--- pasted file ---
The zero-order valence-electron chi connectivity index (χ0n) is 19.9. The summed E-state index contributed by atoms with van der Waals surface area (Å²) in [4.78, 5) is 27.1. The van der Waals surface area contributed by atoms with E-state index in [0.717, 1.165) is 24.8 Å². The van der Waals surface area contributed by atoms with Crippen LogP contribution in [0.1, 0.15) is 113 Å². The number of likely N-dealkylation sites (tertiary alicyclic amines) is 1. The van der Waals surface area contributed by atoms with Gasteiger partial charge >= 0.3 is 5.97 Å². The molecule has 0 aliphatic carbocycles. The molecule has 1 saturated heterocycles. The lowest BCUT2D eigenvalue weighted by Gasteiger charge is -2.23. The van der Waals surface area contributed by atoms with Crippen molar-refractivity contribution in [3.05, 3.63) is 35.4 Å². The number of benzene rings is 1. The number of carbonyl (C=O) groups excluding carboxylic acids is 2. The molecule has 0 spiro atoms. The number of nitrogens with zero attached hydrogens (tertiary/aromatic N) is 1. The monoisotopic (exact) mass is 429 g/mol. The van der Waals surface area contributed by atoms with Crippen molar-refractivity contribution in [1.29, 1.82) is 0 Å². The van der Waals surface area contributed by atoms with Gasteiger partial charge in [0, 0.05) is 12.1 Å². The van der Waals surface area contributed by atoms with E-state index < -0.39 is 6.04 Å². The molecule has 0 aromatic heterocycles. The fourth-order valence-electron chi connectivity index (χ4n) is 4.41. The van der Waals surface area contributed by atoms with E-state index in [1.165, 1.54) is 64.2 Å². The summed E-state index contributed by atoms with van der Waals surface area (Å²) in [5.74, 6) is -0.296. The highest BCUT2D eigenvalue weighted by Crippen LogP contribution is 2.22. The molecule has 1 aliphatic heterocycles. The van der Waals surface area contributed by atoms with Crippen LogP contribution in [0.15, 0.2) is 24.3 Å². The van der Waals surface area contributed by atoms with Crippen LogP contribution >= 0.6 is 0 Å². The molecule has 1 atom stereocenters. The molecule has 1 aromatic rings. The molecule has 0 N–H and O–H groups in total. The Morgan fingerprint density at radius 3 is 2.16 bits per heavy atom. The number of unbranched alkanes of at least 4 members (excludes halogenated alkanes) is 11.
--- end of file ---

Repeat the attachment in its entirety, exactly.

The zero-order valence-electron chi connectivity index (χ0n) is 19.9. The summed E-state index contributed by atoms with van der Waals surface area (Å²) in [4.78, 5) is 27.1. The van der Waals surface area contributed by atoms with E-state index in [0.717, 1.165) is 24.8 Å². The van der Waals surface area contributed by atoms with Crippen LogP contribution in [0.1, 0.15) is 113 Å². The number of likely N-dealkylation sites (tertiary alicyclic amines) is 1. The van der Waals surface area contributed by atoms with Gasteiger partial charge >= 0.3 is 5.97 Å². The molecule has 0 aliphatic carbocycles. The molecule has 1 saturated heterocycles. The lowest BCUT2D eigenvalue weighted by Gasteiger charge is -2.23. The van der Waals surface area contributed by atoms with Crippen molar-refractivity contribution in [3.05, 3.63) is 35.4 Å². The number of benzene rings is 1. The number of carbonyl (C=O) groups excluding carboxylic acids is 2. The molecule has 0 spiro atoms. The number of nitrogens with zero attached hydrogens (tertiary/aromatic N) is 1. The monoisotopic (exact) mass is 429 g/mol. The van der Waals surface area contributed by atoms with Crippen molar-refractivity contribution in [1.29, 1.82) is 0 Å². The van der Waals surface area contributed by atoms with Gasteiger partial charge in [0, 0.05) is 12.1 Å². The van der Waals surface area contributed by atoms with E-state index < -0.39 is 6.04 Å². The molecule has 0 aromatic heterocycles. The fourth-order valence-electron chi connectivity index (χ4n) is 4.41. The van der Waals surface area contributed by atoms with E-state index in [1.165, 1.54) is 64.2 Å². The summed E-state index contributed by atoms with van der Waals surface area (Å²) in [5.74, 6) is -0.296. The highest BCUT2D eigenvalue weighted by Crippen LogP contribution is 2.22. The molecule has 1 aliphatic heterocycles. The van der Waals surface area contributed by atoms with Crippen LogP contribution in [0.15, 0.2) is 24.3 Å². The van der Waals surface area contributed by atoms with Crippen LogP contribution >= 0.6 is 0 Å². The molecule has 1 atom stereocenters. The molecule has 1 aromatic rings. The molecule has 0 N–H and O–H groups in total. The Morgan fingerprint density at radius 3 is 2.16 bits per heavy atom. The number of unbranched alkanes of at least 4 members (excludes halogenated alkanes) is 11.